SOURCE: The International Olive Council

The International Olive Council

July 09, 2014 11:11 ET

International Olive Council: Global Olive Oil Production and Consumption on the Rise

Increased Education Needed for Consumers in the U.S. & Abroad on Quality Standards, Health Benefits, Storage and Preparation of Olive Oil

NEW YORK, NY--(Marketwired - Jul 9, 2014) - The International Olive Council (IOC), the worldwide body that sets international trade standards for the olive and olive oil industry, revealed during a seminar at the Summer Fancy Food Show on June 30 that worldwide production and consumption of olive oil is increasing, which underscores the need for increased education of consumers on the quality standards, health benefits, preparation and ideal ways to store olive oil.

For 2013/2014, olive oil production is expected to reach 3.098 million tons worldwide, up from 2.425 million tons in 2012/2013. Consumption is also expected to mirror this upward trend, with consumption estimated to reach 3.057 million tons for 2013/2014, up from 3.041 in 2012/2013.

The IOC today is comprised of 17 members, representing 25 olive producing countries. According to IOC Executive Director Jean-Louis Barjol, while these countries account for 97 percent of global olive oil production and 96 percent exports, they represent only 15 percent of world imports. Of the non-IOC countries importing olive oil, the U.S. represents approximately 45 percent of imports. This demonstrates the need for increased education among U.S. consumers regarding the quality standards that have been put in place by the IOC.

"We are continuing to see demand for olive oil worldwide, with consumption increasing 183 percent in just over two decades," said Barjol. "At this time of great growth for the industry, it is critical that we educate consumers about the different grades of olive oil available for purchase and help them understand the special benefits of using different quality products."

Among the olive oil producing countries, 80 percent of olive oil comes from five countries: Spain (which accounts for 45 percent alone), Italy, Greece, Turkey and Tunisia. Other producers including Syria, Morocco, Portugal, Algeria, Argentina, Chile, Jordan and Australia each account for less than one percent of all olive oil created.

Barjol also outlined the different grades of virgin olive oil, olive oil and olive pomace oil and discussed the factors that influence their quality. Furthermore, he explained that consuming quality virgin olive oil and olive oil that has been properly stored goes hand-in-hand with reaping the health benefits from the monounsaturated fatty acids that comprise between 98 and 99 percent of olive oil. He finally highlighted the health benefits of the minor components in virgin olive oil, related to its antioxidant properties, and its role in preventing coronary heart diseases, various types of cancer and obesity, and in combating aging.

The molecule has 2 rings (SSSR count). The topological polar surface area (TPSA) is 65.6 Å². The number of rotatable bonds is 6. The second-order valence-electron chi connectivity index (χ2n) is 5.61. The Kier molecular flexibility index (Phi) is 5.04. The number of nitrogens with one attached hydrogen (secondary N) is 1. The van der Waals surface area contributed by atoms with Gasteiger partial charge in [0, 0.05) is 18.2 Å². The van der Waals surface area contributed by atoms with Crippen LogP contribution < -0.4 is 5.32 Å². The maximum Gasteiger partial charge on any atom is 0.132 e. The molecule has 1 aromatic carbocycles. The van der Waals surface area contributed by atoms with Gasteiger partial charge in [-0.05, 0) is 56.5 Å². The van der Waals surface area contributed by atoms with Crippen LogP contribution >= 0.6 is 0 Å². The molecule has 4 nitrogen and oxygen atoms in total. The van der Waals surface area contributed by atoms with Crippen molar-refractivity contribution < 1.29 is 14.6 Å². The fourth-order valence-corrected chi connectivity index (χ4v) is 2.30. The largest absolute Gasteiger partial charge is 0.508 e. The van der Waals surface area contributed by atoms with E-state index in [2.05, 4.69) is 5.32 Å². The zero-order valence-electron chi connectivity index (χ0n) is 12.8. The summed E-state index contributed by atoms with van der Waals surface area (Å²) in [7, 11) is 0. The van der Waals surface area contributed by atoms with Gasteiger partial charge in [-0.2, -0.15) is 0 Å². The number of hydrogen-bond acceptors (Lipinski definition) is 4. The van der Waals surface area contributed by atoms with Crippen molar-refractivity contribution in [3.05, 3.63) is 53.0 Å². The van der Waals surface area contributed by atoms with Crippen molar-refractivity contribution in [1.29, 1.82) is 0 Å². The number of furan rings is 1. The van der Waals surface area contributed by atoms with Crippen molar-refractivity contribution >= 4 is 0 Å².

"Countless studies have found that the olive oil-rich Mediterranean diet has many long-term health benefits including lowering total cholesterol and LDL-cholesterol, raising HDL-cholesterol and possibly reducing the risk of coronary heart disease," said Barjol.

Eryn Balch, Executive Vice President of the North American Olive Oil Association (NAOOA), later shared with attendees the findings from a 2014 national attitude and usage study. Among the key findings, more than half (56 percent) of olive oil users find choosing an olive oil to be confusing because they are unaware of what factors are important to consider. The study supported Barjol's commitment to educating consumers in that it also revealed a number of myths about olive oil widely believed to be true by respondents:

  • The color of olive oil is related to its quality (only 6 percent knew this is false)
  • Light-tasting olive oil has fewer calories than other olive oils (only 16 percent knew this is false)
  • Like wine, olive oil gets better with age (only 24 percent knew this was false)
  • Extra virgin olive oil is for cold or raw use only (only 30 percent knew this is false)

For more information about the IOC, please visit If you are interested in receiving a copy of the presentations, please contact Kathleen Hopkins at For more information about the NAOOA's study, please visit or email

About the International Olive Council
The International Olive Council (IOC) is the worldwide body that sets international trade standards for the olive and olive oil industry. Based in Madrid, Spain, the Council is an intergovernmental organization created in 1959. It is charged with implementing the 2005 International Agreement on Olive Oil and Table Olives, the purpose of which is to promote trade, consumption and international cooperation in the fields of olive oil and olives. Visit for more information.

Contact Information